• Badly cut toenails i.e. cutting toenails too short, or cutting the edges.
• Tight fitting shoes, socks or tights putting pressure on the skin around the toenail.
• Sweaty feet – if the skin around toenails is soft, it’s easier for the nail to pierce the skin.
• Injury – for example, stubbing a toe.
• Natural shape of the nail – curved or fan-shaped toenails are more likely to press into the skin surrounding the nail.
Try to prevent by:
• Cutting your toenails properly – straight across, not at an angle or down the edges and not too short.
• Gently ease the skin away from the nail using a cotton bud.
• Wearing comfortable shoes that fit properly.
• Keeping feet clean and dry.
• Avoid wearing tight socks and stockings/tights.
Fungal nail infections are common. They not usually serious, but can be unpleasant and difficult to treat. The infection develops slowly and causes the nail to become thickened and distorted. It can spread to other people, so steps should be taken to avoid this.
• Discolouration of the nail – it may turn white, yellow or green.
• Thickening and distortion of the nail – it may become difficult to trim.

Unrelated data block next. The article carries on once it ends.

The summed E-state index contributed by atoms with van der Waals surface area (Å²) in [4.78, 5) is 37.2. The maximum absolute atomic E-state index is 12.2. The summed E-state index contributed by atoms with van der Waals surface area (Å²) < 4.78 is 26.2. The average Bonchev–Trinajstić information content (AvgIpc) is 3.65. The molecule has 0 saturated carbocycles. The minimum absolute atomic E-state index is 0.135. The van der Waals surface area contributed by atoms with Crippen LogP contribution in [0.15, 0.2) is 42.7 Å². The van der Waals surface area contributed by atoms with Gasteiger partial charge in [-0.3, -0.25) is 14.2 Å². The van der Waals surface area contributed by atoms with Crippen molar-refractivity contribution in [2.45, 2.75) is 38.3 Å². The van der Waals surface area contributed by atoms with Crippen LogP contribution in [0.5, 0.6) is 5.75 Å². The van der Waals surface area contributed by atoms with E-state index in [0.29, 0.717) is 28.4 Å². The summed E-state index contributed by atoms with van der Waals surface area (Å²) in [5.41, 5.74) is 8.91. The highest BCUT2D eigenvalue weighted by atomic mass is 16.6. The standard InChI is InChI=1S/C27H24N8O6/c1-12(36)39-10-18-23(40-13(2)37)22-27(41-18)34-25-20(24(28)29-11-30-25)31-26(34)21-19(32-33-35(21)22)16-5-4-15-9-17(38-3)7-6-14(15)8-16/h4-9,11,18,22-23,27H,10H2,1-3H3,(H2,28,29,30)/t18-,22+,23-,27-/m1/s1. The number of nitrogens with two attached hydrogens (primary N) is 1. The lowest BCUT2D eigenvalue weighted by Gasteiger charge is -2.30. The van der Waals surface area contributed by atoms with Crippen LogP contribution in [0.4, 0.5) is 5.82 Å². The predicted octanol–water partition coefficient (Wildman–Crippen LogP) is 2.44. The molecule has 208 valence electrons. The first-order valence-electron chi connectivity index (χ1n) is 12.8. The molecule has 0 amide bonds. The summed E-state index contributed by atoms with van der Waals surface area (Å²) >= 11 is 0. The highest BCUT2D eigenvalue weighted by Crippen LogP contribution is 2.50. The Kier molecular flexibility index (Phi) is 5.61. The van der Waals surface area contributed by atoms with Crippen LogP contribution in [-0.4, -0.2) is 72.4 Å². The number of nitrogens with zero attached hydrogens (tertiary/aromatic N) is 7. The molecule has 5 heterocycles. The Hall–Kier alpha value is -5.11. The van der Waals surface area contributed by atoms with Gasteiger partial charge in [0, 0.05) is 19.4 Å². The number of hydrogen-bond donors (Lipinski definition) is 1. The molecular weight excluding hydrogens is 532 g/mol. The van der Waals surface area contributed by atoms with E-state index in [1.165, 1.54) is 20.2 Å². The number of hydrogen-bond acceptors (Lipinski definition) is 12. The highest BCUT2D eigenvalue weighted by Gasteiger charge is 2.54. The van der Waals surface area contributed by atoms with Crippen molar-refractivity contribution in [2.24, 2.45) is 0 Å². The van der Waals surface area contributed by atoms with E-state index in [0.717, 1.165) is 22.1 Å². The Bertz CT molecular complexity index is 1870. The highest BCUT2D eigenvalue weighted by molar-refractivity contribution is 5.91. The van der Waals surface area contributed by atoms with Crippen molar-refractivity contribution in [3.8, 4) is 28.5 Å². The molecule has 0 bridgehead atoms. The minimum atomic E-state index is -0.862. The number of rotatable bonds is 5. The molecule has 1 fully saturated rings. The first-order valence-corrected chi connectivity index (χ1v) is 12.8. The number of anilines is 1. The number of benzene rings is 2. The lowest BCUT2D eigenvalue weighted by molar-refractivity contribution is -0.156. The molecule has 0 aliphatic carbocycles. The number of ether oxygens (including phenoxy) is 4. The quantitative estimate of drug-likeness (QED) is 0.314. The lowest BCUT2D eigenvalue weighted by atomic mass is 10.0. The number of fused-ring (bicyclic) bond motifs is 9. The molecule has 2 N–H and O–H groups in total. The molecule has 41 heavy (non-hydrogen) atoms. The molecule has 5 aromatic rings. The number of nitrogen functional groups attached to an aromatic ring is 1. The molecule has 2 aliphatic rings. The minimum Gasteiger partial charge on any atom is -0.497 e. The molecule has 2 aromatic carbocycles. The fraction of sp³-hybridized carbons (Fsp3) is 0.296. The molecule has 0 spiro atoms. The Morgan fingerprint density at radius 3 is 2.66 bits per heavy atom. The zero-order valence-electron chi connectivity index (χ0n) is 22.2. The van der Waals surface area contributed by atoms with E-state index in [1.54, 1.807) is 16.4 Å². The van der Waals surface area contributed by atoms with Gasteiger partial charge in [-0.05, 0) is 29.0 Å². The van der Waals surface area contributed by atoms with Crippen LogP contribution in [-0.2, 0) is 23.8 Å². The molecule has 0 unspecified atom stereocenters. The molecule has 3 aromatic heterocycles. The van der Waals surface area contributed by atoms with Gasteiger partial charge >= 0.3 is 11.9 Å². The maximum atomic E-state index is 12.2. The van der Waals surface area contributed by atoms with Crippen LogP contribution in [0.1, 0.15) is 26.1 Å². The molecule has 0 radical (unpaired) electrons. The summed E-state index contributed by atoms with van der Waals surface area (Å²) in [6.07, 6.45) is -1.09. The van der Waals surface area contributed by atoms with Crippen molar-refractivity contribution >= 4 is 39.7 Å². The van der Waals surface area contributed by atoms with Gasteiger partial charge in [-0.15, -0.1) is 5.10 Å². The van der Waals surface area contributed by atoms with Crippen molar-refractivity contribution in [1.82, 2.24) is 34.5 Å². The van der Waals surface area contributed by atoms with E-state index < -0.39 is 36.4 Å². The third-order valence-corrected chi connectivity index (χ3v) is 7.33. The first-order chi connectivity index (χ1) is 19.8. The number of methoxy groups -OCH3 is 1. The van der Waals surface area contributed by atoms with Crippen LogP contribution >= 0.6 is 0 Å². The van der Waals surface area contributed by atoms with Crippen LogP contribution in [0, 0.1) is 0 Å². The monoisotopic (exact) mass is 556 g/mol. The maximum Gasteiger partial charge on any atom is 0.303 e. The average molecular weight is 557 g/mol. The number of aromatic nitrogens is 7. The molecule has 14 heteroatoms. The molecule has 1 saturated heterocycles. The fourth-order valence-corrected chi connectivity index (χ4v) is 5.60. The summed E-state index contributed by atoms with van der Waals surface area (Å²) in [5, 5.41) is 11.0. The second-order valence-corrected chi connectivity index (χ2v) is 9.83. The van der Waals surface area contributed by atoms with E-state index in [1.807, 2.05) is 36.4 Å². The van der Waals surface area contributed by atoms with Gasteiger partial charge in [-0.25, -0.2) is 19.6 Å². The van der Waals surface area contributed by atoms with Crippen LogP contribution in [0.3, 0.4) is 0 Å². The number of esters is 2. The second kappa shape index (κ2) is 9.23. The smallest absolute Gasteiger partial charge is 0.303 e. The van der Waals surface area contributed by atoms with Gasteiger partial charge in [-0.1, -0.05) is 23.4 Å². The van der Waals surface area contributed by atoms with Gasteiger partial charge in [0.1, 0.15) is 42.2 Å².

• Pain or discomfort – particularly under pressure on the affected toe.
• Brittle or crumbly nails – pieces may break off and come away.
• Skin nearby may become infected and be itchy, cracked, red and swollen.
Most fungal nail infections are caused by the fungi that cause Athlete’s Foot. You’re more likely to get a fungal nail infection if you:
• Don’t keep your feet clean and dry
• Wear shoes that make your feet hot and sweaty
• Walk around barefoot where fungal infections can spread easily, e.g. communal showers, locker rooms and gyms
• Have damaged your nails
• Have a weakened immune system
• Have certain other health conditions, such as diabetes, psoriasis, peripheral arterial disease.